Court in Carson Pirie Scott & Co. v. Parrett, 346 Ill. 252,
257, 178 N.E. 498, 501 (1931) and have been quoted over and
over again for the past 50 years:

   . . if a contract be entered into for a direct
  benefit of a third person not a party thereto,
  such third person may sue for breach thereof. The
  test is whether the benefit to the third person is
  direct to him or is but an incidental benefit to
  him arising from the contract. If direct he may
  sue on the contract; if incidental he has no right
  to recovery thereon.

Application of the distinction between "direct" and "incidental" benefit is a function of the intent of the parties and must be made on a case-by-case basis. Vinylast Corp. v. Gordon, 10 Ill. App.3d 1043, 1049,
295 N.E.2d 523, 527 (1st Dist. 1973). More constructive than the direct-indirect dichotomy, which tends to be result-oriented rather than an analytical tool, is the recent reaffirmation in Midwest Concrete Products Co. v. LaSalle National Bank, 94 Ill. App.3d 394, 396, 49 Ill.Dec. 968, 418 N.E.2d 988, 990 (1st Dist. 1981):

  [I]nasmuch as people usually stipulate for
  themselves, and not for third persons, a strong
  presumption obtains in any given case that such
  was their intention, and that the implication to
  overcome that presumption must be so strong as to
  amount practically to an express declaration.

Certainly there was no such express declaration in this case. Nor were the circumstances of the Allied-Slate agreement such as to overcome the "strong presumption." Illinois cases that have reached the opposite result typically involve fact situations like those in Gothberg v. Nemerovski, 58 Ill. App.2d 372, 385-86, 208 N.E.2d 12, 19-20 (1st Dist. 1965) (automobile liability insurance policy construed to make person injured by policyholder a third-party beneficiary); Kravitz v. Lake County, 62 Ill. App.3d 101, 104-05, 19 Ill.Dec. 611, 379 N.E.2d 126, 128-29 (2d Dist. 1978) (land purchasers held able to sue for violation of agreement between their vendor and county providing that no water connection fee would be charged); or Mearida v. Murphy, 87 Ill. App.3d 87, 90, 42 Ill.Dec. 650, 409 N.E.2d 145, 148 (4th Dist. 1980) (adjoining landowners had standing to enforce an easement provision in contract between their common grantor and another grantee). In all such cases contracting parties were obviously establishing jural relationships that deliberately went beyond their own to encompass third-party rights.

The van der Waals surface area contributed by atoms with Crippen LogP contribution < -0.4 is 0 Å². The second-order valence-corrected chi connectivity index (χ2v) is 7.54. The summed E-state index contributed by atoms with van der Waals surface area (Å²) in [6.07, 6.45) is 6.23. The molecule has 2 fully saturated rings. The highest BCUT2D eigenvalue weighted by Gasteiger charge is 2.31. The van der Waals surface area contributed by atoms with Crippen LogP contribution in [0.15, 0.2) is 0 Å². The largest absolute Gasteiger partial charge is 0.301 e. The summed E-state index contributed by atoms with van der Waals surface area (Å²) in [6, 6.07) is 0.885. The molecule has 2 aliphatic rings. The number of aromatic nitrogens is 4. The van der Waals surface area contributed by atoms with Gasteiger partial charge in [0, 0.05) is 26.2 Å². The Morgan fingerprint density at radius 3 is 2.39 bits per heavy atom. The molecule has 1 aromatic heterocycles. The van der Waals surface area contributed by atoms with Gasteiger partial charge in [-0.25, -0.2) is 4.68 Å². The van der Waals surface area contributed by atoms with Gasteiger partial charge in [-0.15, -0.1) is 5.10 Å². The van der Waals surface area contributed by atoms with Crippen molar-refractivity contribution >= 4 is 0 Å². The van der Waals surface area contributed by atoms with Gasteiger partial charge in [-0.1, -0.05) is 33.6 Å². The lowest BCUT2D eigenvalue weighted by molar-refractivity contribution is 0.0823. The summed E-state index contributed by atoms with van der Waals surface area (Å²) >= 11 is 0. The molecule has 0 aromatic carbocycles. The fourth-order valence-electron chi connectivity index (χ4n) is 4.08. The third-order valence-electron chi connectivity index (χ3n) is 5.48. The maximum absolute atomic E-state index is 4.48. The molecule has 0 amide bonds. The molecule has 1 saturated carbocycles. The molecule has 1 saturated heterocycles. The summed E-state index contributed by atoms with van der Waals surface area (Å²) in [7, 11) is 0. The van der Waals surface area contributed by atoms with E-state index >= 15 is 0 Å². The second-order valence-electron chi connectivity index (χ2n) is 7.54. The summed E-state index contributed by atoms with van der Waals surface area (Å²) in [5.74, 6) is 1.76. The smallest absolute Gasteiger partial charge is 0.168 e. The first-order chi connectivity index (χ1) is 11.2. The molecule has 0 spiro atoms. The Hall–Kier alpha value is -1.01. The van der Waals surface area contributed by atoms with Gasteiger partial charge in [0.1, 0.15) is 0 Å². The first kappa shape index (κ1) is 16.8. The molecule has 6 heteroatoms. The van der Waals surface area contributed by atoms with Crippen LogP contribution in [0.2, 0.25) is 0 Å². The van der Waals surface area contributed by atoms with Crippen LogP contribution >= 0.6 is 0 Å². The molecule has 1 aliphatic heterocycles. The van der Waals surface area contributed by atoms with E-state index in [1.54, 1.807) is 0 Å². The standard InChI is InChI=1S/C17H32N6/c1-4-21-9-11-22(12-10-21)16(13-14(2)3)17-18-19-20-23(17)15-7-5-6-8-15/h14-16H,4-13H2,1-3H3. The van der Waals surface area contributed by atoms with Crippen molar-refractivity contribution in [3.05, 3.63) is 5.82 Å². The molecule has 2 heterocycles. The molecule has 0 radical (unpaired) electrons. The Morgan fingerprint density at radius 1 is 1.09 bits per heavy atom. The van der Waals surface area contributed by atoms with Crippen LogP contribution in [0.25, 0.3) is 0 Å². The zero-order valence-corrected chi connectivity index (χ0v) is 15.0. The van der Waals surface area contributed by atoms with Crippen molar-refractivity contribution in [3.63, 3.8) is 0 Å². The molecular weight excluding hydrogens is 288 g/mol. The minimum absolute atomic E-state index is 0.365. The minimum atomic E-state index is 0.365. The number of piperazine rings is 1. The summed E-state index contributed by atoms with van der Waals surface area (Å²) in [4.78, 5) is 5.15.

By contrast Metro can assert only that Allied knew, when it contracted with Slate, that someone would appear farther up the chain of supply — and that someone turned out to be Metro. That has never been enough under Illinois law to be viewed as "direct" rather than "indirect" benefit for third-party beneficiary purposes. It is no different in kind or degree from the typical owner-contractor-subcontractor situation, in which the Illinois courts consistently refuse to afford the owner third-party beneficiary rights against the subcontractor for claims like those Metro makes here. See the strikingly parallel case of Midwest Concrete Products Co., 94 Ill. App.3d at 397, 49 Ill. Dec. 970, 418 N.E.2d at 990.